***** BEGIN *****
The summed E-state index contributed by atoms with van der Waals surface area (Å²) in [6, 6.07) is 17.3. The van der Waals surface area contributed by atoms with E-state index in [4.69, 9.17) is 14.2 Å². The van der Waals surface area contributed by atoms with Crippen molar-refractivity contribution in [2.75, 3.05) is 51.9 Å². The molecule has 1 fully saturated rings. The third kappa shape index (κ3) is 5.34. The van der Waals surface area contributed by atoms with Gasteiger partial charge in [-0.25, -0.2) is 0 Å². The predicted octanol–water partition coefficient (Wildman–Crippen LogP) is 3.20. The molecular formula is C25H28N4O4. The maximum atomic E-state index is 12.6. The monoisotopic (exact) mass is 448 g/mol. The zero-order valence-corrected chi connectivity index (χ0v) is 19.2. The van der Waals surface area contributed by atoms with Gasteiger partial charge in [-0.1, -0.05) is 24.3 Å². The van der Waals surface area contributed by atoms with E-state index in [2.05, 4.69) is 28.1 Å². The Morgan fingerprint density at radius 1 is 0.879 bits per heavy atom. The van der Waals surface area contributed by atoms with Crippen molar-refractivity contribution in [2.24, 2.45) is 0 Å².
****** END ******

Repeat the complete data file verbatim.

The summed E-state index contributed by atoms with van der Waals surface area (Å²) in [6, 6.07) is 17.3. The van der Waals surface area contributed by atoms with E-state index in [4.69, 9.17) is 14.2 Å². The van der Waals surface area contributed by atoms with Crippen molar-refractivity contribution in [2.75, 3.05) is 51.9 Å². The molecule has 1 fully saturated rings. The third kappa shape index (κ3) is 5.34. The van der Waals surface area contributed by atoms with Gasteiger partial charge in [-0.25, -0.2) is 0 Å². The predicted octanol–water partition coefficient (Wildman–Crippen LogP) is 3.20. The molecular formula is C25H28N4O4. The maximum atomic E-state index is 12.6. The monoisotopic (exact) mass is 448 g/mol. The zero-order valence-corrected chi connectivity index (χ0v) is 19.2. The van der Waals surface area contributed by atoms with Gasteiger partial charge in [-0.1, -0.05) is 24.3 Å². The van der Waals surface area contributed by atoms with E-state index in [2.05, 4.69) is 28.1 Å². The Morgan fingerprint density at radius 1 is 0.879 bits per heavy atom. The van der Waals surface area contributed by atoms with Crippen molar-refractivity contribution in [2.24, 2.45) is 0 Å².